Join James Williamson for an in-depth discussion in this video How prototyping helps the user experience, part of UX Foundations: Prototyping (2013).
Prototyping isn't right for every project. The fact is, prototyping can add considerable time and cost to projects. So, you have to make sure that they are a necessary part of your application or site's design process. Of course, the opposite is true as well. If prototypes aren't a part of your process, it can often end up costing you lost time and money, through mis-steps and imperfect results. You know, I always hesitate to make absolute statements, as there are usually multiple ways to achieve the same results. But, in terms of when to use prototypes I'll say this.
If user experience is important to your project, you need to be working with some degree of prototyping. So, why is prototyping so important to UX design? Let's take a look at some of the ways that prototyping helps user experience. It's certainly true that good user experience doesn't just happen. It's usually the result of meticulous planning and an exhaustive design process. Most of the interfaces that you use that feel effortless are the result of countless hours of designing and redesigning until it was finally ready for release.
In my opinion, that's the main value of prototypes. You can use them, test them, and refine them until you get the desired results. Prototypes allow you to test out what works, and what doesn't, before you make the expensive decision to write code or produce assets. Perhaps equally important, are the discoveries that you'll make along the way. Testing prototypes often result in unexpected ideas and approaches to solving problems that you wouldn't have come across any other way. As a result, you might be able to enhance your project beyond it's initial scope.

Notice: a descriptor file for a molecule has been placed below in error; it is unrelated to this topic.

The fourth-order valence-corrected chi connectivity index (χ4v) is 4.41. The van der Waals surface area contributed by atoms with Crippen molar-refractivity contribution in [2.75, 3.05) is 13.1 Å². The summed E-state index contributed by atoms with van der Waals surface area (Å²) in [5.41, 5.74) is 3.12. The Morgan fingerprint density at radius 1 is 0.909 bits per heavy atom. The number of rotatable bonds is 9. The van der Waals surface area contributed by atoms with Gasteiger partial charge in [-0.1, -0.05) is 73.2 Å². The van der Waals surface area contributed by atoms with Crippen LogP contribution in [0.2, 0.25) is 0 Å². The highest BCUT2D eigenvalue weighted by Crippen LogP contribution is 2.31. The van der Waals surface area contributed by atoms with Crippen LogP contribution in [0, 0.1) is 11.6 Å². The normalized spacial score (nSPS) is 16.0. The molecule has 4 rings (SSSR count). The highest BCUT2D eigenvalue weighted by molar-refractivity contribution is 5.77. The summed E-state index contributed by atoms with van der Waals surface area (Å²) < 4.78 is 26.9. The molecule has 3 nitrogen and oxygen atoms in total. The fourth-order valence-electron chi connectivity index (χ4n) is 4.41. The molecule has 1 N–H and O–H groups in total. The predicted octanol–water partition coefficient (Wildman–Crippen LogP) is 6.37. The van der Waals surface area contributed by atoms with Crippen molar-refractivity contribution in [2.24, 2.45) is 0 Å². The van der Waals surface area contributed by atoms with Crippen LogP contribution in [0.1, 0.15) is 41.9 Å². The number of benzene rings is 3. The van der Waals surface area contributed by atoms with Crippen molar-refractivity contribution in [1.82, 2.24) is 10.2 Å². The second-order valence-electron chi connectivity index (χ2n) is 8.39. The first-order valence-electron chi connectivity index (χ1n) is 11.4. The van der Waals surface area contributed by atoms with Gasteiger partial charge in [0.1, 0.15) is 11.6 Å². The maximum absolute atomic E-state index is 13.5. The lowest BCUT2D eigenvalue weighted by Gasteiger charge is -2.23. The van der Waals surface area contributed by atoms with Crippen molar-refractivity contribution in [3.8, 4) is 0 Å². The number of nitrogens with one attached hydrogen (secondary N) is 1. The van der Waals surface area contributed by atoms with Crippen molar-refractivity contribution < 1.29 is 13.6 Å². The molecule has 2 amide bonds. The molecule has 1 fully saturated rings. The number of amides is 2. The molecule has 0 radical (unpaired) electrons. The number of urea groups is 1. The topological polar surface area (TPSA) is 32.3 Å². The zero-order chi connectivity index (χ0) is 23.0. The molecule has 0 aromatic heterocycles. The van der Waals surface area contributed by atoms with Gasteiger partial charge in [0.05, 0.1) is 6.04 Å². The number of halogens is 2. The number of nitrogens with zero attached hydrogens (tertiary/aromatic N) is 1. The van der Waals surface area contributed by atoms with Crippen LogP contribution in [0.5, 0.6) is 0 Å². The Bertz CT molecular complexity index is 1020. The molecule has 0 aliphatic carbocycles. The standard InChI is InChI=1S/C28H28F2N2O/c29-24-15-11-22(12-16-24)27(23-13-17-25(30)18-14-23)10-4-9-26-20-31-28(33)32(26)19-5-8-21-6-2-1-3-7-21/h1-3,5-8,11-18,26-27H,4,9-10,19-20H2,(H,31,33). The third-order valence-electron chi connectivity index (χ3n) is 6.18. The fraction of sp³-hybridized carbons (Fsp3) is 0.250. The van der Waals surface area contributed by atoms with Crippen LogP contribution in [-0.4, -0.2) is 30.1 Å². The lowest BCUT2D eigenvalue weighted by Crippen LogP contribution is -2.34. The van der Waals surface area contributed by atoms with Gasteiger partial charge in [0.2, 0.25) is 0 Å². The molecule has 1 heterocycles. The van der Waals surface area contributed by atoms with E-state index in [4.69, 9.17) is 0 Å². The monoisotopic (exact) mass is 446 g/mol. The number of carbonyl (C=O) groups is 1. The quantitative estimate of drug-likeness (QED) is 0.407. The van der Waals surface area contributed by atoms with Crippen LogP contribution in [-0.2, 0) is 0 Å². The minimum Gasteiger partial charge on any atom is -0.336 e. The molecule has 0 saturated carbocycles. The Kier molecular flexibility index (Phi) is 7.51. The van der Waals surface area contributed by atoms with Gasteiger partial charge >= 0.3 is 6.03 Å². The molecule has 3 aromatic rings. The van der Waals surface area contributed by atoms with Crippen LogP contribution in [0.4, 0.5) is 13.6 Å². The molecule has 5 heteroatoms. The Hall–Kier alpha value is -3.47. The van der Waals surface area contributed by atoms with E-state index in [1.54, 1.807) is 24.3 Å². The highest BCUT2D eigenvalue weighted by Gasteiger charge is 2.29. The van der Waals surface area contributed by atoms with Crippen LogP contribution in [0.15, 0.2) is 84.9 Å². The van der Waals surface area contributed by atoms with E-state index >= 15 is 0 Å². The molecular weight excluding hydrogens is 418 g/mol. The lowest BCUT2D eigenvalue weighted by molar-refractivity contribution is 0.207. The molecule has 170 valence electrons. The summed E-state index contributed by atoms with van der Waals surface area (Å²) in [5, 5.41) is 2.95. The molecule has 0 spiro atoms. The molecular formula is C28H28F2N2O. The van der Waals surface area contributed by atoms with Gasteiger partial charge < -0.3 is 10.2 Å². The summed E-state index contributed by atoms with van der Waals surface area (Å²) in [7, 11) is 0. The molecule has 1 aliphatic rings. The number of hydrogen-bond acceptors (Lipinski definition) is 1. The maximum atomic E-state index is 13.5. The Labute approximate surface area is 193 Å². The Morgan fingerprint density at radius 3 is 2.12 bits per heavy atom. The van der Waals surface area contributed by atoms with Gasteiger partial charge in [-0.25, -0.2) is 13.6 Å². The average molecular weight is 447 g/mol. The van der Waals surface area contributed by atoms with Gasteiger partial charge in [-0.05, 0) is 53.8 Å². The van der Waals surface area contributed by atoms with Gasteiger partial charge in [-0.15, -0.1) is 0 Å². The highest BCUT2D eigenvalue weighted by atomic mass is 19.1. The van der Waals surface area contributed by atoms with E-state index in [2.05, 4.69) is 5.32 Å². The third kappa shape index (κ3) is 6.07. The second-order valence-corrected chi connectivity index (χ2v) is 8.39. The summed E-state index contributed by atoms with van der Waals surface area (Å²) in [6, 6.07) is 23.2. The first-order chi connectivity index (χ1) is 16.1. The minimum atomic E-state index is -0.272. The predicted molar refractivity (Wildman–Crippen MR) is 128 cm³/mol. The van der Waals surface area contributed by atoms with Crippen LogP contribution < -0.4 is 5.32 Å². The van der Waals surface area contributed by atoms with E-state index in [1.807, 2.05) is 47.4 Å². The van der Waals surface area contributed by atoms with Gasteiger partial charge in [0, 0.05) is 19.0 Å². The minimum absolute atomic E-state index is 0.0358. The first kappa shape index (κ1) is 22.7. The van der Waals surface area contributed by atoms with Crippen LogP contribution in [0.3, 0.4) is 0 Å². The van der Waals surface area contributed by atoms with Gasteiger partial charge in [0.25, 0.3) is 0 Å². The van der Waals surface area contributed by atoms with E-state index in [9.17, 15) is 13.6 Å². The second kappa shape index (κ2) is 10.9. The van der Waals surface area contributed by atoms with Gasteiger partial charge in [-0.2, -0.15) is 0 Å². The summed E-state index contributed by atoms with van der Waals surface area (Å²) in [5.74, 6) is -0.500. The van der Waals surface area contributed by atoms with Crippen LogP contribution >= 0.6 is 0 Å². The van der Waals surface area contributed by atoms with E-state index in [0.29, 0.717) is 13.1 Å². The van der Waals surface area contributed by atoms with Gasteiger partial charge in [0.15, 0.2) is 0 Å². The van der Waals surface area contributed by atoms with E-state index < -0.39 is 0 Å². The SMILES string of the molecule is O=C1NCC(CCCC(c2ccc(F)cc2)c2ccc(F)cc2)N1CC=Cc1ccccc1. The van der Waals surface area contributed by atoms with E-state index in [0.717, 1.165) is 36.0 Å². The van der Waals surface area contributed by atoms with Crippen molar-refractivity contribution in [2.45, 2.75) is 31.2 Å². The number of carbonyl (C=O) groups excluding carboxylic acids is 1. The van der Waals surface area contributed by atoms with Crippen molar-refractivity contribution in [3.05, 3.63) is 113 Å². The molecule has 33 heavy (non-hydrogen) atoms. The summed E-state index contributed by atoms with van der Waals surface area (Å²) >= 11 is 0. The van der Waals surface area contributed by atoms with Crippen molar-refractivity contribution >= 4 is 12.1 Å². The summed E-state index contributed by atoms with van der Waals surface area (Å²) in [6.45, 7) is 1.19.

The probability that prototypes will lead to innovations makes the process well worth any additional time or resources that they might cost. Prototyping is also one the of the only ways to involve the end user in the design process. By testing and evaluating prototypes with targeted users, you can catch mistakes, avoid incorrect assumptions, and ensure that your interface is intuitive to your target audience. Perhaps, a less obvious way that prototyping helps UX, is by increasing the lines of communication within teams.
Typical design processes involve requirement documentation that's written by client representatives or marketing professionals. Then you can have a mixture of team members, content strategists, front end designers, developers, marketing, executive level input, all contributing and working with the project design, often in ways that is not really collaborative at all. By including a prototyping phase, these team members can collaborate together to make sure that not only is the project feasible in achieving the desired goals. But that the focus remains on making sure that you're crafting the best overall user experience as well.
- What is a prototype?
- How prototyping helps user experience
- Defining prototype goals
- Sketching ideas
- Creating paper prototypes
- Building low-fidelity and high-fidelity prototypes
- Creating HTML prototypes
- Testing and evaluating prototypes
- Choosing the right prototyping tool